When the pressures of the world around us get a bit too much, people often look for medical alternatives to provide relief.
If you or someone you know is struggling to stop using a tranquilizer, then you could be addicted to the drug.
If you are unsure of what an addiction to tranquilizers might be, continue reading as we will discuss what it is, the signs and symptoms to look out for and what can be done to treat it.
What are Tranquilizers?
Tranquilizers are prescription drugs used in the treatment of anxiety, stress and sleeplessness.
When taken, tranquilizers cause a calming effect on the body, which is one of the main reasons why these types of drugs are so popular today.
Usually taken orally or through injections, tranquilizers can be divided into two categories, namely, minor and major.
Minor tranquilizers are the most widely used drugs of this class. Also known as benzodiazepines, sedative medication such as sleeping pills, all fall under this category.
Major tranquilizers, also known as anti-psychotic medication, are used in the treatment of psychological problems.
These problems include paranoia, psychosis, changes in perception of the world and delirium.
Major tranquilizers are different to minor tranquilizers as they do not provide the same calming effect on the body, however this can be achieved with increased dosage.
Signs and Symptoms of Tranquilizer Addiction
People who abuse tranquilizing drugs excessively show very distinct symptoms.
These symptoms range from the inability to concentrate, a slowing in breathing and heart rate, wanting to sleep continuously and appearing tired all the time, disorientation and loss of memory.
When the drug is not readily available, addicts usually suffer a series of withdrawal symptoms.
These withdrawal symptoms include being nervous all the time, increased heart rate, sleeplessness, sweating, being irritable and stressed.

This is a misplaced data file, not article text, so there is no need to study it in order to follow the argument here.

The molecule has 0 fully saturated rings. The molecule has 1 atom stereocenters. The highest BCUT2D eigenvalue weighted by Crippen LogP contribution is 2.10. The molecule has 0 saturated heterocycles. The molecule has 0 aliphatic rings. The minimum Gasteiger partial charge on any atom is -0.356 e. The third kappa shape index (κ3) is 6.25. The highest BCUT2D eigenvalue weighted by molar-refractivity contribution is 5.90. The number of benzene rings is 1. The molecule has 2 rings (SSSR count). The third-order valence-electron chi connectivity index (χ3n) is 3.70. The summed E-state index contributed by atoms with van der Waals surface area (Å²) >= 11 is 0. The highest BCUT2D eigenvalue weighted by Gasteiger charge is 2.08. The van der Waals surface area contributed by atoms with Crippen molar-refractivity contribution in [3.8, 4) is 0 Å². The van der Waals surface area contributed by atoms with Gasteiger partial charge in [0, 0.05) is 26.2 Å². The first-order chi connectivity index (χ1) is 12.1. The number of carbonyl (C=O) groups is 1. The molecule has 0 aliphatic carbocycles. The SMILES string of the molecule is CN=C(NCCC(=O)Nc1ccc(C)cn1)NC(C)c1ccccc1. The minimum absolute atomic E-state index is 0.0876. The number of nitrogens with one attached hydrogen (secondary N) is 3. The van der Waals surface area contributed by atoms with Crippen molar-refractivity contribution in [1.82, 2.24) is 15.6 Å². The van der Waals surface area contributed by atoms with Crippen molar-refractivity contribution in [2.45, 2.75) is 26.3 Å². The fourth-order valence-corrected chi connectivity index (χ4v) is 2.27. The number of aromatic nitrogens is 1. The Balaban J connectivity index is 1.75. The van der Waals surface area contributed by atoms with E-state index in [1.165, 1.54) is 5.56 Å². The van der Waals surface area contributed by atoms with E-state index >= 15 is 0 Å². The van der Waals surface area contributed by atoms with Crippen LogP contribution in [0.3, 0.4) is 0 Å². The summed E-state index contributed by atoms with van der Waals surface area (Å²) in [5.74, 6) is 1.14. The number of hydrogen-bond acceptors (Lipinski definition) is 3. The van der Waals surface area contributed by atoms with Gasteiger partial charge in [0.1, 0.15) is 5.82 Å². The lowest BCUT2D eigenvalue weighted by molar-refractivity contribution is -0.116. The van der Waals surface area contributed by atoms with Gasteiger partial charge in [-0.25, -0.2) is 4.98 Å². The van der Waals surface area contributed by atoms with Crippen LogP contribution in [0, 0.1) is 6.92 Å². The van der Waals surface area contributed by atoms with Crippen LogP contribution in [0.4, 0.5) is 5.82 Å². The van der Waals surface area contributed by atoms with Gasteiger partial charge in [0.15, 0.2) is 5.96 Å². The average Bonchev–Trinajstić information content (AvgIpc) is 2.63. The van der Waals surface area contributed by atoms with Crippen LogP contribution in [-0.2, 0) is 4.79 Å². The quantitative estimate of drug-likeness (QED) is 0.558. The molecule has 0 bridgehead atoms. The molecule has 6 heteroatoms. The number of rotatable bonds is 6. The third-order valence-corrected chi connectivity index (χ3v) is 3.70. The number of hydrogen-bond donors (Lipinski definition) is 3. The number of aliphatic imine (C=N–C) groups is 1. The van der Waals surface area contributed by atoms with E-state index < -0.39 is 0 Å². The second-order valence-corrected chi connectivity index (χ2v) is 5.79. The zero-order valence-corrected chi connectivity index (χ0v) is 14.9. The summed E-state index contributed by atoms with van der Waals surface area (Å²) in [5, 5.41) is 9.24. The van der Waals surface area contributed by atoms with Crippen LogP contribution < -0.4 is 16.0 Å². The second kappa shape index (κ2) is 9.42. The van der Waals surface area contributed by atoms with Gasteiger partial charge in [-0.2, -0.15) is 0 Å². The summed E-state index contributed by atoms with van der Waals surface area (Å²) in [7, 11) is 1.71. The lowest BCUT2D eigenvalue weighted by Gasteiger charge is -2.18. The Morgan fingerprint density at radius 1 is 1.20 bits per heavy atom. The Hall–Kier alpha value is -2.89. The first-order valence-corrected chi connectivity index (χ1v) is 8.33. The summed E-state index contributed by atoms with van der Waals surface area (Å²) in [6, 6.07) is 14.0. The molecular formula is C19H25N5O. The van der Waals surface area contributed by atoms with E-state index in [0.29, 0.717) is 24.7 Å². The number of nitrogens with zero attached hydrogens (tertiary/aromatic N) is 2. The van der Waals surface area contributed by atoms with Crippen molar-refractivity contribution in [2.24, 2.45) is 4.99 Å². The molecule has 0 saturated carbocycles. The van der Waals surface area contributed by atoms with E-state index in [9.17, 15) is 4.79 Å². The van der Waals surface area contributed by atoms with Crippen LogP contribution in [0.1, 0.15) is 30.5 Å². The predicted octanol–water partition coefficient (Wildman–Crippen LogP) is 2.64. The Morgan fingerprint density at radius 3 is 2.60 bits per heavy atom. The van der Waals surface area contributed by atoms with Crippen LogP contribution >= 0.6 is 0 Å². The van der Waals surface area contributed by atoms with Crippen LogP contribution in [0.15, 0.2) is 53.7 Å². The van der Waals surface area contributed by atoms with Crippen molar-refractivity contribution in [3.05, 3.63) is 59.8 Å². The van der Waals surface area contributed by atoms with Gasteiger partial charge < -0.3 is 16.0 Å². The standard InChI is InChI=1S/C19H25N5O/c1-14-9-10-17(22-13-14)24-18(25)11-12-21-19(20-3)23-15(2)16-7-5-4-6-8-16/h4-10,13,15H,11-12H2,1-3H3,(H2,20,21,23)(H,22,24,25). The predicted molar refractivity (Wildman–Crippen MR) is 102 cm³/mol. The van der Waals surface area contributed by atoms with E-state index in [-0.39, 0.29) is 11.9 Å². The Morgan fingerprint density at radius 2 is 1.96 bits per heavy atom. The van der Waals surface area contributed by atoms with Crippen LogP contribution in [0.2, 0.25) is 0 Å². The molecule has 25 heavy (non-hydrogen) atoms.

If you notice any of these signs or symptoms on yourself or someone ese, seekhelp immediately.
Tranquilizer Addiction Treatment
It’s improbable that an individual is able to quit an addiction without seeking medical help.
Rehabilitation is available for those addicted to tranquilizers, and the start of it would be a residential stay a rehab.
The length of stay will be determined by the type and severity of the addiction suffered, however all patients are required to remain in treatment for at least 28 days.
During your stay in rehabilitation, a medical detoxification will be done to remove any withdrawal symptoms that may be experienced due to cessation of use.
Therapy and counselling will also be done, which will help educate the individual about their addiction and how they can avoid using the drug in the future.
Once that has been completed, it is highly recommended that outpatient treatment is done, which will serve as a continuation of what was taught in rehabilitation, ut does not require a stay in treatment.
For those who want to reside in treatment, Halfway Houses are available, which helps in slowly integrating the recovering addict back into society.
Once that has been completed, tertiary care is also available for those needing further guidance and support in their quest of a sober and drug-free lifestyle.
For more information on how to get you or a loved one into treatment, please call now and we will gladly assist you!
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